UPSTF: Benefits, Harms of Aspirin for Prevention of CVD, Cancer Vary by Age

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Recommended for some patients aged 50 to 59 years, but insufficient evidence for those aged younger than 50 or older than 70.

UPSTF: Benefits, Harms of Aspirin for Prevention of CVD, Cancer Vary by Age
UPSTF: Benefits, Harms of Aspirin for Prevention of CVD, Cancer Vary by Age

(HealthDay News) — The U.S. Preventive Services Task Force (USPSTF) has concluded that the benefits and harms of low-dose aspirin for prevention of cardiovascular disease (CVD) and cancer vary by patient age. 

These findings form the basis of a draft recommendation statement published by the USPSTF.

Researchers from the USPSTF reviewed the evidence relating to use of low-dose aspirin to prevent CVD and cancer. They then prepared recommendations that address different age groups.

For adults aged 50 to 59 years who have a 10% or greater 10-year CVD risk and are not at increased risk for bleeding, low-dose aspirin should be taken to prevent CVD and colorectal cancer (Grade B recommendation), according to the researchers. 

For individuals aged 60 to 69 years with a greater than 10% 10-year CVD risk, the decision to use low-dose aspirin should be an individual one (Grade C recommendation).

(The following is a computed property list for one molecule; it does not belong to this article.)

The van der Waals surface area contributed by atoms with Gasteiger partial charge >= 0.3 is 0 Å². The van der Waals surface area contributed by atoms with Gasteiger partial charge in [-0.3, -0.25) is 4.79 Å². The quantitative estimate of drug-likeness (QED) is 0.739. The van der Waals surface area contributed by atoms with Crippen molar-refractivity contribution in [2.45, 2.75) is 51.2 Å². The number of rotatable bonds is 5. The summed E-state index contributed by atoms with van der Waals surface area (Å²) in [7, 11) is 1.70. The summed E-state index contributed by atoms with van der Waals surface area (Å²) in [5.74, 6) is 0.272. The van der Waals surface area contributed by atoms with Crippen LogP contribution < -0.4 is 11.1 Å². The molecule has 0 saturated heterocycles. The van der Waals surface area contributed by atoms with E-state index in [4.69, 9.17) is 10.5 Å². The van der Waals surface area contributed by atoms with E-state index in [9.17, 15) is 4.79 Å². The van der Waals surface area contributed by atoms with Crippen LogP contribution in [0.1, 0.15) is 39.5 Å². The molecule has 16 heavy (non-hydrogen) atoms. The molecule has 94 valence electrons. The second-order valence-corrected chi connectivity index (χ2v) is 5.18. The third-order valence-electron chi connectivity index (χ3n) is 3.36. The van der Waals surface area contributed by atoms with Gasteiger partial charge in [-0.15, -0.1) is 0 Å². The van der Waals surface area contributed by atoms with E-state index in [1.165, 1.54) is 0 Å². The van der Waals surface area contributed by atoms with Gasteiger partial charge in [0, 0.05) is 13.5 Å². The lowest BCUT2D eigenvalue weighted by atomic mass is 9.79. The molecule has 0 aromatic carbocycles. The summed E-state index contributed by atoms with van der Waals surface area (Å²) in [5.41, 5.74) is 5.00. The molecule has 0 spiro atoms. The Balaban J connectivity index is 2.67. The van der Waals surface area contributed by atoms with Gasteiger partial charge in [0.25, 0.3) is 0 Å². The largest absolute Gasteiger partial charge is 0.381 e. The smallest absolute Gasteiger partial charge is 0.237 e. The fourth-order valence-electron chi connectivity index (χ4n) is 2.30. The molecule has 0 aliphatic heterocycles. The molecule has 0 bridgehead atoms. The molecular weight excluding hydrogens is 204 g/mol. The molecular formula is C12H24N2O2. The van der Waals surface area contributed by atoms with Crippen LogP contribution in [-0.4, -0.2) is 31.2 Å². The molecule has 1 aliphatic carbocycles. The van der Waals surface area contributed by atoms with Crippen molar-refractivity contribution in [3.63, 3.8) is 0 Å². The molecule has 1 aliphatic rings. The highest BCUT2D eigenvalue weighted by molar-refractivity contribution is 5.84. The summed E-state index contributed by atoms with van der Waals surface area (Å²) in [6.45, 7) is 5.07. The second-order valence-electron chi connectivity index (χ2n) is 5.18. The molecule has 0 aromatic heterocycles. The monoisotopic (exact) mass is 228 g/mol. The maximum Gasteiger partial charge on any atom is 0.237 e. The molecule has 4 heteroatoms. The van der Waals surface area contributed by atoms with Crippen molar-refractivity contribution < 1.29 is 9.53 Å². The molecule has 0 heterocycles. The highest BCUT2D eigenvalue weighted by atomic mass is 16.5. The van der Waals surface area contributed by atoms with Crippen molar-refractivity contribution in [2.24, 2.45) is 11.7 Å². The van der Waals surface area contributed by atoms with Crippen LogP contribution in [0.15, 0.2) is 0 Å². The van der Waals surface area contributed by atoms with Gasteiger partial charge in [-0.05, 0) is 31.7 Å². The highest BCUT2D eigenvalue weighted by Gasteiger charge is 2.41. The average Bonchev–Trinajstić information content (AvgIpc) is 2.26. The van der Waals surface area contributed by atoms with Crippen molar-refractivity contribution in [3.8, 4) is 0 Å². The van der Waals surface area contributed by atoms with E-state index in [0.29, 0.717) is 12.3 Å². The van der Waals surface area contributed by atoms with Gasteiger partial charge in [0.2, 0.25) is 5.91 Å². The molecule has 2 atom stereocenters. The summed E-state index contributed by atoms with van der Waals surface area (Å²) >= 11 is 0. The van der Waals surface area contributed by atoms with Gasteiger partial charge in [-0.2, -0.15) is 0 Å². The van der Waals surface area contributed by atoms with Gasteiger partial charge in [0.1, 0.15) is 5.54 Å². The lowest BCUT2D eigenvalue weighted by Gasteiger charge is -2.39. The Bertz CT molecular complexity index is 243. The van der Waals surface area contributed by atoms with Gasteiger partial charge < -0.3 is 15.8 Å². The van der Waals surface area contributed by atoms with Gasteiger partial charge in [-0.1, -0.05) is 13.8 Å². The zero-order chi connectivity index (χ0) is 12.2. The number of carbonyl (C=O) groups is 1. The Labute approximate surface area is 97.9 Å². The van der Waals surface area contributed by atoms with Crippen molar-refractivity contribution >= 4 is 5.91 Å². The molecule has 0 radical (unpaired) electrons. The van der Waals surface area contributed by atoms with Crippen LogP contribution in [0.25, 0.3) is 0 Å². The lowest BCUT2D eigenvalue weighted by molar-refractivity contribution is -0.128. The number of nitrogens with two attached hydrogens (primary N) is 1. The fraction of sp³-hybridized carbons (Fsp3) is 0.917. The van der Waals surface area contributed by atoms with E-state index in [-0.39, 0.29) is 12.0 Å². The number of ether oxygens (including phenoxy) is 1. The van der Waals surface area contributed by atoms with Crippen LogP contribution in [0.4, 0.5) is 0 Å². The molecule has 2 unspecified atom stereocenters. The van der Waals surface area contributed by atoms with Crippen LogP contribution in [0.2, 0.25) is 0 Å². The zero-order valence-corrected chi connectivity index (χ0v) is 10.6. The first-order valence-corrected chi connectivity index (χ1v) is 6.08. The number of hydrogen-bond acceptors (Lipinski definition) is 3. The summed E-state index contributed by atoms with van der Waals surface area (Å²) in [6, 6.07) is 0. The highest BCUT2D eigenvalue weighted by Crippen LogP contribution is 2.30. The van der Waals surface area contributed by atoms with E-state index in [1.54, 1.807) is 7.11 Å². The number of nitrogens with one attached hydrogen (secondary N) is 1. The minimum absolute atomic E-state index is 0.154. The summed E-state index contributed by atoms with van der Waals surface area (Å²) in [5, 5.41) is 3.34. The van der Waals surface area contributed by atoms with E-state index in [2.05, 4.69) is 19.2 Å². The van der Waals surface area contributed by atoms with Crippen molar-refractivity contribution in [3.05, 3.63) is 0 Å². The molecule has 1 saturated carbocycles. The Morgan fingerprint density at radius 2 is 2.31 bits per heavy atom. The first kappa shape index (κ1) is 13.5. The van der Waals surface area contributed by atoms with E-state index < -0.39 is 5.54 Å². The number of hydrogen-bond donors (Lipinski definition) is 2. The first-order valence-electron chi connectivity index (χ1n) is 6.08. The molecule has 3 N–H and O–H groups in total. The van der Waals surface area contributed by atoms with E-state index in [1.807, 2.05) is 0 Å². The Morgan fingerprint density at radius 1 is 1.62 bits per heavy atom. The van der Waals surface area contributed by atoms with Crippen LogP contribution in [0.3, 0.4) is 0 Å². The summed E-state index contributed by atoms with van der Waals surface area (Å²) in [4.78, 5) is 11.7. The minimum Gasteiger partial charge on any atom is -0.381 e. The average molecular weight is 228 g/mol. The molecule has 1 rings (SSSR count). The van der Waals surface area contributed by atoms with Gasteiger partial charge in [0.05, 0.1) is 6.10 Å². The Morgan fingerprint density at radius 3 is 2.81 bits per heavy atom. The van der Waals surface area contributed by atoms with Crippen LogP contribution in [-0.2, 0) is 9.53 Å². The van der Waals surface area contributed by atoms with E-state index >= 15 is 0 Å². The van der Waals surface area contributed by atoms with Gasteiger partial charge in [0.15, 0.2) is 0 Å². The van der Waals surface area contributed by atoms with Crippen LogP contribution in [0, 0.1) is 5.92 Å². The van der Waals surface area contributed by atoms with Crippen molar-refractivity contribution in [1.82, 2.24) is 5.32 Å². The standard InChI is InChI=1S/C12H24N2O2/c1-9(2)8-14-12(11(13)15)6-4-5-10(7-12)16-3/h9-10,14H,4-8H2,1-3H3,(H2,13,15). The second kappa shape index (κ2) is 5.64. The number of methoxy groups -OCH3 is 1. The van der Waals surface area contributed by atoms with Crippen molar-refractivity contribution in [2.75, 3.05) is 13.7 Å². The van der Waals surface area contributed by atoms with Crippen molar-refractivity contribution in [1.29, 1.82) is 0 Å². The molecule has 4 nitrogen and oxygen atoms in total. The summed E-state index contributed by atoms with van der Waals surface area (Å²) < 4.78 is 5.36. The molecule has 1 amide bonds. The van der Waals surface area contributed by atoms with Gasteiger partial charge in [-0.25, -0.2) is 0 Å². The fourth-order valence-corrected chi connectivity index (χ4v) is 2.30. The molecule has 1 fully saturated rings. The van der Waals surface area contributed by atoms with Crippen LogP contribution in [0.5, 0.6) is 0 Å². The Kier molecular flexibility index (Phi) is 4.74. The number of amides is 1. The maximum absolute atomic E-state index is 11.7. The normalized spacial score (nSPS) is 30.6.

For adults younger than 50 years and for those age 70 years and older, the current evidence was insufficient to weigh the balance of benefits and harms of aspirin use (Grade I statements). 

These findings form the basis of the draft recommendation statement, which will be available for comment until Oct. 12, 2015.

"Taking aspirin is easy, but deciding whether or not to take aspirin for prevention is complex," task force vice chair Kirsten Bibbins-Domingo, PhD, MD, said in a statement.

Read the draft recommendation statement; the evidence review on aspirin for prevention of CVD; the evidence review on aspirin to prevent cancer; and the evidence review on the harms of aspirin.

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